For all the attention focused on the Western Conference playoff race, it's the Boston Celtics who have the NBA's best record.
The Detroit Pistons aren't far behind, which means the Eastern Conference has at least two teams capable of beating whoever survives the playoffs out West.
That should make for a much better NBA finals than last year, when the East had little hope of competing in the championship round.
The San Antonio Spurs swept finals newcomer Cleveland in four games, but it would have been hard to imagine any East team doing much better. That shouldn't be the case this June, especially if the East sends Boston, which proved it can stand up to the West by going 25-5 against the conference this season.
``Now you know the Celtics can,'' NBA commissioner David Stern said.
The Pistons went into the weekend with 55 wins, tied with West leader New Orleans. Detroit had the league's second-best record most of the season, but has slipped a bit toward the finish while resting some of its starters.
Detroit is 21-8 against the West, with a game remaining against Minnesota.
The Pistons' 53-29 record last year won the East, but would have been good for only fourth out West. Cleveland was the East's only other 50-win team, but its 50-32 mark would have placed the Cavaliers sixth in the West - where their matchup with the Spurs would have come in the first round.
Though the West has been better for years, East teams have won two of the last four championships. Boston or Detroit would give them a chance to finish on top against this year.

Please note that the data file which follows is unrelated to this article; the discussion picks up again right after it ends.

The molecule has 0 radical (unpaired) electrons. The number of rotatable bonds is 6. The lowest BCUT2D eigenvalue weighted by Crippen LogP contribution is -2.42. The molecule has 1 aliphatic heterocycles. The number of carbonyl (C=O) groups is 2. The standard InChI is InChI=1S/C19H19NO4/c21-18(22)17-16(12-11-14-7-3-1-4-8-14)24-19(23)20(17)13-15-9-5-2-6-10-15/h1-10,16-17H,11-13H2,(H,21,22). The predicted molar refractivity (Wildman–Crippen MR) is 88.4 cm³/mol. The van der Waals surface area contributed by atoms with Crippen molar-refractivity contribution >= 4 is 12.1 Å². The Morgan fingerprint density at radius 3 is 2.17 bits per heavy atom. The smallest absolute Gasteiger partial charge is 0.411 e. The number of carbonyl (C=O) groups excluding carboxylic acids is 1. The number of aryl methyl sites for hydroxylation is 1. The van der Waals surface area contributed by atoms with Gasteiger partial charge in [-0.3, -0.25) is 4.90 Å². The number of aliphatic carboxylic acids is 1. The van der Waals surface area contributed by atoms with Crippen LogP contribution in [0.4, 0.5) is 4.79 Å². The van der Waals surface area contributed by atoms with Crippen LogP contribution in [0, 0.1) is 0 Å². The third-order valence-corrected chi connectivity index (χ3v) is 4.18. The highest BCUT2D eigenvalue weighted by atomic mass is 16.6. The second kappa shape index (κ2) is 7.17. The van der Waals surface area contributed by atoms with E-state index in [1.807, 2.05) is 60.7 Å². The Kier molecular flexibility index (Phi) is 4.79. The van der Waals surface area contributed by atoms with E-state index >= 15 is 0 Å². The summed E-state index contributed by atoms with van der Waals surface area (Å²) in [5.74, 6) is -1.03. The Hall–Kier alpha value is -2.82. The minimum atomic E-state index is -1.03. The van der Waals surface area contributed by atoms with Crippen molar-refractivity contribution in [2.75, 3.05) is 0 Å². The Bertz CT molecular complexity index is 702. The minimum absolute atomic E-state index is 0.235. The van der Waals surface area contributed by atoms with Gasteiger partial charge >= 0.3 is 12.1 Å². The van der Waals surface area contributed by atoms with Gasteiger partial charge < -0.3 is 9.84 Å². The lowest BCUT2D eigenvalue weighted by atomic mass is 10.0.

``The West always gets a great reputation for being best in the league, but Miami won the championship,'' said TNT analyst Kenny Smith, adding that Detroit won two years earlier. ``The Western Conference I think is always the best from 1 to 8, but when you take the best two teams in terms of each conference, they're particularly not that much better.''
50-WIN LOTTERY TEAM?: With the prospect that his team could win 50 games and still end up in the draft lottery, Golden State coach Don Nelson believes it's time the NBA got rid of conference ties and took the best 16 teams for the playoffs.
The Warriors (47-32) head into the weekend one game behind the Denver Nuggets in the race for the final playoff spot in the Western Conference with three games remaining.
Golden State could win its final three games to reach the 50-win mark and still miss the playoffs if Denver wins two of its final three games. No matter what happens between now and Wednesday, the ninth-place team will be the winningest ever to miss the playoffs in the 16-team format. The Houston Rockets held the previous mark with 45 wins in 2000-01.
``There are two things that are not fair,'' Nelson said. ``For somebody to win as many games as it's going to be and miss the playoffs that's not fair. The other thing that's not fair is to win that many games and to be in the lottery. There's two ways to look at it. Neither one is fair. That team shouldn't be a lottery team. That team should be, not an elite team, but one of the good teams.''
Golden State would have a less than 1 percent chance at winning the lottery, but could end up picking ahead of some of the NBA's worst teams.
Nelson's good friend and competitor for eighth place, Nuggets coach George Karl, agrees with his former mentor. The Warriors would be in fourth place in the Eastern Conference, where at least one team will make the playoffs with a losing record.
``I sure would like it now,'' Karl said of a different format. ``I think the divisions and conference circumstance is for the old people, the old-school type of league. I think everyone was concerned about travel, but now with our private chartering of jets, it might be something to consider.''
Nuggets guard Allen Iverson said whichever team misses out on the playoffs should not be considered a failure.
``Regardless of what happens, those guys if they don't get in should hold their heads up high,'' Iverson said. ``Not too many teams win 47, 48, 50 games.''
UP AHEAD OUT WEST: Something was finally settled in the Western Conference in the last week, when Utah clinched its second straight Northwest Division title by winning at New Orleans on Tuesday.